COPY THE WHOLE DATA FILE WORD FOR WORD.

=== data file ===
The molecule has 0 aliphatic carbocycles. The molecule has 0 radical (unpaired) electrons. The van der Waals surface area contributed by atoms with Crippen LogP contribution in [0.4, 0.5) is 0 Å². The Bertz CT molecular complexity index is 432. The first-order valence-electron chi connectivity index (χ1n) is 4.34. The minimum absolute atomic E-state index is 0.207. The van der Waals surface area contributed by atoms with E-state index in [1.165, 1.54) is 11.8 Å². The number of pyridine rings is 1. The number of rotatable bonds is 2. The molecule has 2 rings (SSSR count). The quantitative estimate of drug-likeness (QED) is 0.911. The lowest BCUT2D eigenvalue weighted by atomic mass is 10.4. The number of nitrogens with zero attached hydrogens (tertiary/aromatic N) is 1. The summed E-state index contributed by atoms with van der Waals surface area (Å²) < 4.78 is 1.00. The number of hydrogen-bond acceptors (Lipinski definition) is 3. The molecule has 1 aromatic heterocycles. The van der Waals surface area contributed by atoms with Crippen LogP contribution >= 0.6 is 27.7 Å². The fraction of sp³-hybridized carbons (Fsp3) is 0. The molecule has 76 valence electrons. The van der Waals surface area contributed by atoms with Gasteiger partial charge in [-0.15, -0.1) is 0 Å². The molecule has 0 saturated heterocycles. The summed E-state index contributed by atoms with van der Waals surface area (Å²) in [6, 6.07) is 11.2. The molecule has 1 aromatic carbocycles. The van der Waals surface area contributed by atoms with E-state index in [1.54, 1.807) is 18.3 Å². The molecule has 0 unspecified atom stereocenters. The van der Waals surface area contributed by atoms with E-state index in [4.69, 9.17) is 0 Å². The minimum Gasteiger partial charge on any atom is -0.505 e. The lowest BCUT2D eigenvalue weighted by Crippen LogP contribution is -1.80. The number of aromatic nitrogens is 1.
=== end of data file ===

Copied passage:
The molecule has 0 aliphatic carbocycles. The molecule has 0 radical (unpaired) electrons. The van der Waals surface area contributed by atoms with Crippen LogP contribution in [0.4, 0.5) is 0 Å². The Bertz CT molecular complexity index is 432. The first-order valence-electron chi connectivity index (χ1n) is 4.34. The minimum absolute atomic E-state index is 0.207. The van der Waals surface area contributed by atoms with E-state index in [1.165, 1.54) is 11.8 Å². The number of pyridine rings is 1. The number of rotatable bonds is 2. The molecule has 2 rings (SSSR count). The quantitative estimate of drug-likeness (QED) is 0.911. The lowest BCUT2D eigenvalue weighted by atomic mass is 10.4. The number of nitrogens with zero attached hydrogens (tertiary/aromatic N) is 1. The summed E-state index contributed by atoms with van der Waals surface area (Å²) < 4.78 is 1.00. The number of hydrogen-bond acceptors (Lipinski definition) is 3. The molecule has 1 aromatic heterocycles. The van der Waals surface area contributed by atoms with Crippen LogP contribution >= 0.6 is 27.7 Å². The fraction of sp³-hybridized carbons (Fsp3) is 0. The molecule has 76 valence electrons. The van der Waals surface area contributed by atoms with Gasteiger partial charge in [-0.15, -0.1) is 0 Å². The molecule has 0 saturated heterocycles. The summed E-state index contributed by atoms with van der Waals surface area (Å²) in [6, 6.07) is 11.2. The molecule has 1 aromatic carbocycles. The van der Waals surface area contributed by atoms with E-state index in [1.54, 1.807) is 18.3 Å². The molecule has 0 unspecified atom stereocenters. The van der Waals surface area contributed by atoms with E-state index in [4.69, 9.17) is 0 Å². The minimum Gasteiger partial charge on any atom is -0.505 e. The lowest BCUT2D eigenvalue weighted by Crippen LogP contribution is -1.80. The number of aromatic nitrogens is 1.